My name is Lydia Marchfield, and my father is the Grand Wizard of the Ku Klux Klan in the small town in Alabama where I live. I hate him more than anything else in the world.
Last week, they hanged Dennis Turner, the boy whose mother owns a little bakery just South of a narrow alleyway I sometimes pass if I’m taking the long way to school. I heard later that he had been accused of stealing a loaf of bread from a bakers’ – a white bakers’. I honestly didn’t believe that this was true, but my father does not reason with black people and their families. His job is to keep them down, to eradicate them. Not to discuss with them and hold fair trials.
I knew the family, in passing. It was more the fact that Dennis even existed – or rather, the colour of his skin existed – than the fact that he had actually done anything wrong. That was what horrified me the most, I think. And my mom! How could she bear to be seen with such a vile man as my father? Can she really have the disgust to lower herself to his level? Have any of them no better judgement at all?
It’s a Sunday – one week since Dennis was killed – and I can’t help but feel angry, sick, disappointed. For someone so young to suffer in such a brutal way is maddening. He had a mother, two sisters and a brother, a pet dog and a scholarship to the only University in the United States of America that catered for coloured people. I wasn’t close to them – mixing was forbidden by the Law of Alabama, i.e. Jim Cro laws. But I knew who they were, what kind of lives they led. I felt that way about most of the black population of town. I only wished that there was something, anything that I could do. But, as always, there wasn’t. There never is.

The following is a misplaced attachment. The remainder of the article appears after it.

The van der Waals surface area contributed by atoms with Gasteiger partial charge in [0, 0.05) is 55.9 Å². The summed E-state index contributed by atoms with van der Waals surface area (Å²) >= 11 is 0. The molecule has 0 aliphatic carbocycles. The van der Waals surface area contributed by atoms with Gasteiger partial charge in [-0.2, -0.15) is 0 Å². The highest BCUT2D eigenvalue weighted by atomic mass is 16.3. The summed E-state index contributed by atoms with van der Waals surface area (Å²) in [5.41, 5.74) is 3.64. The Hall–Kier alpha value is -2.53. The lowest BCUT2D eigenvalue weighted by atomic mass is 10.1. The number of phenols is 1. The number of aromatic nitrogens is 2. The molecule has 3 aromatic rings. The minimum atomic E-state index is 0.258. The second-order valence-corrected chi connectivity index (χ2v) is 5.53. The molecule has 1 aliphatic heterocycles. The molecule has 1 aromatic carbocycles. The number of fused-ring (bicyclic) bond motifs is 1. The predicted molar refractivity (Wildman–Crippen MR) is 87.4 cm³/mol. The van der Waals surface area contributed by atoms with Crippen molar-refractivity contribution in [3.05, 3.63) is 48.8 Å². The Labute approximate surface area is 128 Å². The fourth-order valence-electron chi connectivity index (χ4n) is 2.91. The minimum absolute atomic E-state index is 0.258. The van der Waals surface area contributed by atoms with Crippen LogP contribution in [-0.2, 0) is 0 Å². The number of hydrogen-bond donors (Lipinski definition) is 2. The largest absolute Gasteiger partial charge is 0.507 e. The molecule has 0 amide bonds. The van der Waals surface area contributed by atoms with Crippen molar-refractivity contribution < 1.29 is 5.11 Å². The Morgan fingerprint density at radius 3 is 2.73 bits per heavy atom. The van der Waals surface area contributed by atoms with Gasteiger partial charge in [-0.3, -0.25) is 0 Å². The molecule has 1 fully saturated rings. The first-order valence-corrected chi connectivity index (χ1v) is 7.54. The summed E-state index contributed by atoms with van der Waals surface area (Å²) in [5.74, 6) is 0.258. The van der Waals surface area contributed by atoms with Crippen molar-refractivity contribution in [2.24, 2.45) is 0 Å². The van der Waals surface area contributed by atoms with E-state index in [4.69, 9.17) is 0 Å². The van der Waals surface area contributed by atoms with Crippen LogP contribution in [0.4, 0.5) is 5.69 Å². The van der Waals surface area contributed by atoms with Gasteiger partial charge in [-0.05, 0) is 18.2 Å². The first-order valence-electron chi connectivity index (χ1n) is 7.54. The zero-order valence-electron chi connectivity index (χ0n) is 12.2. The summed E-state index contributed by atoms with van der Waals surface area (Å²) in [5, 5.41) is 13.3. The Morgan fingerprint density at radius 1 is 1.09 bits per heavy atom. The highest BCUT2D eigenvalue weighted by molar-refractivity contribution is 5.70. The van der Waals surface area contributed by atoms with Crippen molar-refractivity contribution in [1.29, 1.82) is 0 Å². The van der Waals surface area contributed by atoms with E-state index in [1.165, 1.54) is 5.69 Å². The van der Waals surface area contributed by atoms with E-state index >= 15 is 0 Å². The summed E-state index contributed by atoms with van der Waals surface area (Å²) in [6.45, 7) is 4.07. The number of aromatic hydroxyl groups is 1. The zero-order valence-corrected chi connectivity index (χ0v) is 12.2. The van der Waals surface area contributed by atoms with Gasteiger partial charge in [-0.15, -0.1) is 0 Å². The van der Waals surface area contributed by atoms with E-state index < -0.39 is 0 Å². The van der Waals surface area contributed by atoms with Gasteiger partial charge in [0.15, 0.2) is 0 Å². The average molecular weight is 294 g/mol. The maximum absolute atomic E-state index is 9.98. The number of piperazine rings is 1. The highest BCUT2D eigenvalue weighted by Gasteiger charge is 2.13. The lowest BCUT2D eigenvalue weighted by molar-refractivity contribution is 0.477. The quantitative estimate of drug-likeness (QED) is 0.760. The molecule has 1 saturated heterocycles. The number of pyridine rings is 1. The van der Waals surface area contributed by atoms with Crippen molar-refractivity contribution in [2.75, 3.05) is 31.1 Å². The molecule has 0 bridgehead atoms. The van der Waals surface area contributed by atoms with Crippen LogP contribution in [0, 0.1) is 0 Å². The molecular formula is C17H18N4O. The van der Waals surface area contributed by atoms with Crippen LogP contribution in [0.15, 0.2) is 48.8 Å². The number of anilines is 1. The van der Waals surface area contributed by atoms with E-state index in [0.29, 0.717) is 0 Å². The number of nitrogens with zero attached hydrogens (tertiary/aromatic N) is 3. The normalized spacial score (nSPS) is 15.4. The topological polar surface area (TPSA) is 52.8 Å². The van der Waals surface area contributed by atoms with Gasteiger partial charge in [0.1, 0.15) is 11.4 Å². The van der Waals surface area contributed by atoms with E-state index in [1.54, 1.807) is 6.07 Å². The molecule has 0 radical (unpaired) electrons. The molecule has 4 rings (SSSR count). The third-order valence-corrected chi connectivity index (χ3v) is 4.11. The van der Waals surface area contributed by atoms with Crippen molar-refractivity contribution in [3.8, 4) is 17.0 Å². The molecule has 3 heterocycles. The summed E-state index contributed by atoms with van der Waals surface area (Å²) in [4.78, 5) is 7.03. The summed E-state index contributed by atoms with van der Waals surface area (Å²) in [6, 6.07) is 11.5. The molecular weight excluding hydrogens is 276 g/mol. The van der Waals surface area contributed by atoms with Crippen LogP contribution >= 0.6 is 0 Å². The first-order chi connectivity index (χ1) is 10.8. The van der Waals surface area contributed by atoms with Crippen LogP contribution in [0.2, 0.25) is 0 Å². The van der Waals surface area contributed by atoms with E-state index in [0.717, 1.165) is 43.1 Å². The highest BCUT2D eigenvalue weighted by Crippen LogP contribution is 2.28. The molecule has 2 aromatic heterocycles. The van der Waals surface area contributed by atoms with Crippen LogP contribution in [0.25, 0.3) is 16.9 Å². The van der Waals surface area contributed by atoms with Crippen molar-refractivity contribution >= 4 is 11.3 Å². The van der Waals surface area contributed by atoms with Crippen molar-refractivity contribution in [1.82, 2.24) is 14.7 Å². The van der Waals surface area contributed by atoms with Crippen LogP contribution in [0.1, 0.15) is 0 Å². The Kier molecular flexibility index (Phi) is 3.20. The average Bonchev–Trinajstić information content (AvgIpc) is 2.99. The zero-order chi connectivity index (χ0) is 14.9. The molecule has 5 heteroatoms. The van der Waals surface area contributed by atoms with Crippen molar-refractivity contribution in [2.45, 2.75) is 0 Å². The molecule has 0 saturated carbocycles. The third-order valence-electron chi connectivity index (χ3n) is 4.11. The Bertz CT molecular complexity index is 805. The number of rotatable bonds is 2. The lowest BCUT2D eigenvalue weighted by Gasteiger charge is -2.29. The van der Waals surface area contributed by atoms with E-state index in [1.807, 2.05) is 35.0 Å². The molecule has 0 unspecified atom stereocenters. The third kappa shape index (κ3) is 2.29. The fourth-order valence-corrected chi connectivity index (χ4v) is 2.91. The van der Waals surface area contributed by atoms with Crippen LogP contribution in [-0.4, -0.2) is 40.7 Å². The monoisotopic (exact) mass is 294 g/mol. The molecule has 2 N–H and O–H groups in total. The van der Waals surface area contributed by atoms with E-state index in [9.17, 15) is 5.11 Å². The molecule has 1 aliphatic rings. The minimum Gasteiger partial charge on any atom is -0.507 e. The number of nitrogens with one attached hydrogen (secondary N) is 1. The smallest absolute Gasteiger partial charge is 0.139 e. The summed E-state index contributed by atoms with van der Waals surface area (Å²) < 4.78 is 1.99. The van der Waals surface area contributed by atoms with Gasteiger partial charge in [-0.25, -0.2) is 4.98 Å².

My anger had led me to treading the familiar path to the Greystone chapel, which was neither exclusive or inclusive of both blacks and whites. Anyone could go there, because it wasn’t really a working service chapel; it was really just a place for people to come to pray in time of need, to be used when anyone might need it. It was one of the very few places in town that the Jim Cro laws did not have an effect on. Anyone could go there, at any time.
Once I reached the chapel, it was deserted. This was perfect – I wanted to be alone. The rectangular room was familiar; the altar with its’ drape worn and torn, the metal stand which held tens of small tea lights, and one large white candle, burning brightly, the one used to light the rest. I come here every time something happens to any of those poor coloured people. Every time there is a lynching, I come here and pray for the family. It’s become a habit. It’s something I always do. I walked over to the stand of candles and reached for one. Then I took the large white candle and lit the wick, watching the flame dance for a moment. It was oddly comforting.